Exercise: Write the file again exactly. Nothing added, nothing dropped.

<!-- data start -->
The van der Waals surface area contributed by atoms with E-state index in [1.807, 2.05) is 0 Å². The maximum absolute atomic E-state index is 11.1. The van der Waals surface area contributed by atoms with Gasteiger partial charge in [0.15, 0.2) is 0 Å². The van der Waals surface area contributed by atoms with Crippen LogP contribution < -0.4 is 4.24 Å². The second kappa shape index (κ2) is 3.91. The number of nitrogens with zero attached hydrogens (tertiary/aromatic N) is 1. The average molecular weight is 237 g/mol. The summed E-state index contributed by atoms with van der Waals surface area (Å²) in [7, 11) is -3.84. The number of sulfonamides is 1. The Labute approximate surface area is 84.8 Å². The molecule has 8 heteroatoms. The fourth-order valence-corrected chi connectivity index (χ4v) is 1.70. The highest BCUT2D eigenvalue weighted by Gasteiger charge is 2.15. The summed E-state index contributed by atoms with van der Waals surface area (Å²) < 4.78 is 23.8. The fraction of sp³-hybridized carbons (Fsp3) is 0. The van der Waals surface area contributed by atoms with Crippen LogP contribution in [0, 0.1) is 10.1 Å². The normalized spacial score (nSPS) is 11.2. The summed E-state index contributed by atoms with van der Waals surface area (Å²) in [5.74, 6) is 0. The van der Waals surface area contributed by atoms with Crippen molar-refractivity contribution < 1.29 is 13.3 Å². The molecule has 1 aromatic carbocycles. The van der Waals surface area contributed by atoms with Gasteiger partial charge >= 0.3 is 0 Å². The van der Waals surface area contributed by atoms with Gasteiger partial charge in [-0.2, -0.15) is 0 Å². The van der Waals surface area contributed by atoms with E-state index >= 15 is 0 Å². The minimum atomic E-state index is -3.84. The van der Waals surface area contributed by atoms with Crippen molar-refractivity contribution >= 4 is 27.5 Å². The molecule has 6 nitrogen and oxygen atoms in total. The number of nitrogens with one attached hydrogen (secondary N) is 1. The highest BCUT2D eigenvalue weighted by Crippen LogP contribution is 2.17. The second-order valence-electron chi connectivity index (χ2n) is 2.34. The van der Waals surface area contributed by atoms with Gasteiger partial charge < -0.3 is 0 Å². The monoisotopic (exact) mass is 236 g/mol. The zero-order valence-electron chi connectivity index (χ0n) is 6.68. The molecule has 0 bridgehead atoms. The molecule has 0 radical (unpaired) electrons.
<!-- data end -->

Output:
The van der Waals surface area contributed by atoms with E-state index in [1.807, 2.05) is 0 Å². The maximum absolute atomic E-state index is 11.1. The van der Waals surface area contributed by atoms with Gasteiger partial charge in [0.15, 0.2) is 0 Å². The van der Waals surface area contributed by atoms with Crippen LogP contribution < -0.4 is 4.24 Å². The second kappa shape index (κ2) is 3.91. The number of nitrogens with zero attached hydrogens (tertiary/aromatic N) is 1. The average molecular weight is 237 g/mol. The summed E-state index contributed by atoms with van der Waals surface area (Å²) in [7, 11) is -3.84. The number of sulfonamides is 1. The Labute approximate surface area is 84.8 Å². The molecule has 8 heteroatoms. The fourth-order valence-corrected chi connectivity index (χ4v) is 1.70. The highest BCUT2D eigenvalue weighted by Gasteiger charge is 2.15. The summed E-state index contributed by atoms with van der Waals surface area (Å²) < 4.78 is 23.8. The fraction of sp³-hybridized carbons (Fsp3) is 0. The van der Waals surface area contributed by atoms with Crippen LogP contribution in [0, 0.1) is 10.1 Å². The normalized spacial score (nSPS) is 11.2. The summed E-state index contributed by atoms with van der Waals surface area (Å²) in [5.74, 6) is 0. The van der Waals surface area contributed by atoms with Crippen molar-refractivity contribution < 1.29 is 13.3 Å². The molecule has 1 aromatic carbocycles. The van der Waals surface area contributed by atoms with Gasteiger partial charge >= 0.3 is 0 Å². The van der Waals surface area contributed by atoms with Gasteiger partial charge in [-0.2, -0.15) is 0 Å². The van der Waals surface area contributed by atoms with E-state index >= 15 is 0 Å². The minimum atomic E-state index is -3.84. The van der Waals surface area contributed by atoms with Crippen molar-refractivity contribution >= 4 is 27.5 Å². The molecule has 6 nitrogen and oxygen atoms in total. The number of nitrogens with one attached hydrogen (secondary N) is 1. The highest BCUT2D eigenvalue weighted by Crippen LogP contribution is 2.17. The second-order valence-electron chi connectivity index (χ2n) is 2.34. The van der Waals surface area contributed by atoms with Gasteiger partial charge < -0.3 is 0 Å². The monoisotopic (exact) mass is 236 g/mol. The zero-order valence-electron chi connectivity index (χ0n) is 6.68. The molecule has 0 bridgehead atoms. The molecule has 0 radical (unpaired) electrons.